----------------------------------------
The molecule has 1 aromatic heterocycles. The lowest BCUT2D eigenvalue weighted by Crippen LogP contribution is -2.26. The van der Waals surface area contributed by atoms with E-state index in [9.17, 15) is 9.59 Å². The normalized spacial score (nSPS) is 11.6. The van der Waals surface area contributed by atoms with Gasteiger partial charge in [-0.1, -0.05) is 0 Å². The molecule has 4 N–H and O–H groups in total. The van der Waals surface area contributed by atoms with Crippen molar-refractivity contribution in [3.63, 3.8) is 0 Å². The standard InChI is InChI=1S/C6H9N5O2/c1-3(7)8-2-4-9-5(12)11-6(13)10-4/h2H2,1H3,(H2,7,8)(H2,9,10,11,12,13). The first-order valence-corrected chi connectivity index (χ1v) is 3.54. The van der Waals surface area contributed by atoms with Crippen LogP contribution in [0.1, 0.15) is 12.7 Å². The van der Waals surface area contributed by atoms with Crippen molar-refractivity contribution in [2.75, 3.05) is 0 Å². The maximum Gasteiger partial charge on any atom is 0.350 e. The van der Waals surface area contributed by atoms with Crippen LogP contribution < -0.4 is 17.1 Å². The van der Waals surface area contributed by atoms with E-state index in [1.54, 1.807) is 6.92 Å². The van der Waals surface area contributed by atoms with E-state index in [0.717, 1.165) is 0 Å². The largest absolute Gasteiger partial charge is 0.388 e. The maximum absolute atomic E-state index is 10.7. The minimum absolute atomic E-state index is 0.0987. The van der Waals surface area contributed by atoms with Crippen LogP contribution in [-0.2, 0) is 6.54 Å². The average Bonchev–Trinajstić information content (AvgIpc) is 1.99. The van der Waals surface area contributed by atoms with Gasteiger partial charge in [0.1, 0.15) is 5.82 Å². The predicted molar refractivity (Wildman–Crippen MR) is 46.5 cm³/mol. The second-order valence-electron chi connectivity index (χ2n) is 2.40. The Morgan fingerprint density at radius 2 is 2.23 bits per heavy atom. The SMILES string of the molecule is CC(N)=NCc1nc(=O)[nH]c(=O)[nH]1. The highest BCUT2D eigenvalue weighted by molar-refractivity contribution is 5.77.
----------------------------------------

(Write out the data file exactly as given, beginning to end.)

The molecule has 1 aromatic heterocycles. The lowest BCUT2D eigenvalue weighted by Crippen LogP contribution is -2.26. The van der Waals surface area contributed by atoms with E-state index in [9.17, 15) is 9.59 Å². The normalized spacial score (nSPS) is 11.6. The van der Waals surface area contributed by atoms with Gasteiger partial charge in [-0.1, -0.05) is 0 Å². The molecule has 4 N–H and O–H groups in total. The van der Waals surface area contributed by atoms with Crippen molar-refractivity contribution in [3.63, 3.8) is 0 Å². The standard InChI is InChI=1S/C6H9N5O2/c1-3(7)8-2-4-9-5(12)11-6(13)10-4/h2H2,1H3,(H2,7,8)(H2,9,10,11,12,13). The first-order valence-corrected chi connectivity index (χ1v) is 3.54. The van der Waals surface area contributed by atoms with Crippen LogP contribution in [0.1, 0.15) is 12.7 Å². The van der Waals surface area contributed by atoms with Crippen molar-refractivity contribution in [2.75, 3.05) is 0 Å². The maximum Gasteiger partial charge on any atom is 0.350 e. The van der Waals surface area contributed by atoms with Crippen LogP contribution < -0.4 is 17.1 Å². The van der Waals surface area contributed by atoms with E-state index in [1.54, 1.807) is 6.92 Å². The van der Waals surface area contributed by atoms with E-state index in [0.717, 1.165) is 0 Å². The largest absolute Gasteiger partial charge is 0.388 e. The maximum absolute atomic E-state index is 10.7. The minimum absolute atomic E-state index is 0.0987. The van der Waals surface area contributed by atoms with Crippen LogP contribution in [-0.2, 0) is 6.54 Å². The average Bonchev–Trinajstić information content (AvgIpc) is 1.99. The van der Waals surface area contributed by atoms with Gasteiger partial charge in [0.1, 0.15) is 5.82 Å². The predicted molar refractivity (Wildman–Crippen MR) is 46.5 cm³/mol. The second-order valence-electron chi connectivity index (χ2n) is 2.40. The Morgan fingerprint density at radius 2 is 2.23 bits per heavy atom. The SMILES string of the molecule is CC(N)=NCc1nc(=O)[nH]c(=O)[nH]1. The highest BCUT2D eigenvalue weighted by molar-refractivity contribution is 5.77.